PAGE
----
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Nintendo Falls on Concern Price Cut Won’t Suffice for 3DS to Meet Target

Nintendo Co., the world’s biggest maker of video-game consoles, fell the most in more than two weeks in Osaka trading on growing concern that price cuts won’t be enough for the company to meet its full-year sales target.

Nintendo slid 2.3 percent to 13,160 yen, the biggest drop since Aug. 24, at the 3:10 p.m. close in Osaka. The shares have tumbled 45 percent this year.

Five months into the fiscal year, the company has sold fewer than a fifth of the 16 million 3DS handheld game players it’s targeting to sell by the year ending March 31, according to estimates at research firms. Nintendo in July slashed 3DS prices by as much as 40 percent after initial sales fell short of the game maker’s expectations.

“Nintendo must adjust its expectations in a world increasingly dominated by smartphones and tablets,” said Michael Pachter, an analyst at Los Angeles-based Wedbush Securities Inc. “Nintendo will have two-thirds as much success in handhelds and consoles as in the past.”

The company sold about 235,000 units of the 3DS in the U.S. in August, Nintendo said in a statement on its website yesterday. About 185,000 units were sold after the price was cut to $169.99 on Aug. 12, almost four times more than in the same period in July, the Kyoto, Japan-based company said, citing data from NPD Group.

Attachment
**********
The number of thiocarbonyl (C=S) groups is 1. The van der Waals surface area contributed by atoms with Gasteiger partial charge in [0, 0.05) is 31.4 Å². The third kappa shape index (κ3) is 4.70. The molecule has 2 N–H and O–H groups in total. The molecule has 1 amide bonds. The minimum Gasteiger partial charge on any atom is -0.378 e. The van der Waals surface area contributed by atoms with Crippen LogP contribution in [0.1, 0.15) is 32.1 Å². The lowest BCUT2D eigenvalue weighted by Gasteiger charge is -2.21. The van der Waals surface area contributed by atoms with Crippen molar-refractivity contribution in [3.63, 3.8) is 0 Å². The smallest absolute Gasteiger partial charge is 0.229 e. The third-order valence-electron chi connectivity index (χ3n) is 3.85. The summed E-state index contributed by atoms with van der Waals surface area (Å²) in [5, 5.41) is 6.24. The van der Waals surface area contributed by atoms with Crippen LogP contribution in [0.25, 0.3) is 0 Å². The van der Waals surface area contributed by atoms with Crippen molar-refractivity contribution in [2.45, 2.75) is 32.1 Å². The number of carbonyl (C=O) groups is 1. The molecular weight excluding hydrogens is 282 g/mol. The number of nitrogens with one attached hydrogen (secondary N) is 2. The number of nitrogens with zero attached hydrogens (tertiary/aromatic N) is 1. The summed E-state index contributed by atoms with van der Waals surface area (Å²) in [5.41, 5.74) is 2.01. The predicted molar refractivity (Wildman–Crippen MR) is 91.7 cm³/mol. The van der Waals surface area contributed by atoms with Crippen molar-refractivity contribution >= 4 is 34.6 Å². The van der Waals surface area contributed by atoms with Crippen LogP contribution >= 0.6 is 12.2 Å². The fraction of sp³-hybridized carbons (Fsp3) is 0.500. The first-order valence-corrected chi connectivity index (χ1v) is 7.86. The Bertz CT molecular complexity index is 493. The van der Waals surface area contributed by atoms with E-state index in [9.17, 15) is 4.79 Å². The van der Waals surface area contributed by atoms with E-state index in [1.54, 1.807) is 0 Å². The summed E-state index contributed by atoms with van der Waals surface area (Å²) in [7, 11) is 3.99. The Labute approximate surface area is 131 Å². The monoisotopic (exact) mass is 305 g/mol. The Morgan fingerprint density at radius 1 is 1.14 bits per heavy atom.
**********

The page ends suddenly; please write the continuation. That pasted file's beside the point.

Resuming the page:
Sales of the 3DS in Japan totaled about 55,000 units in the seven days ended Sept. 4, according to the Enterbrain data. The figure is 74 percent fewer than sales made in the second week of August when Nintendo cut the price.

President Satoru Iwata, who in July slashed Nintendo’s full-year profit forecast 82 percent, decided to cut the price of the 3DS within five months of the product’s introduction after consumers flocked toward Apple Inc. (AAPL)’s iPhone and online games played on Facebook Inc.’s website.

Iwata is counting on games to be released in November and December, including “Super Mario 3DLand” and “Mario Kart” to drive sales of the devices in the holiday shopping season. Demand for the console in Japan slowed toward the end of the last month, according to data from researcher Enterbrain Inc.

To contact the reporter on this story: Naoko Fujimura in Tokyo at nfujimura@bloomberg.net

To contact the editor responsible for this story: Young-Sam Cho at ycho2@bloomberg.net.

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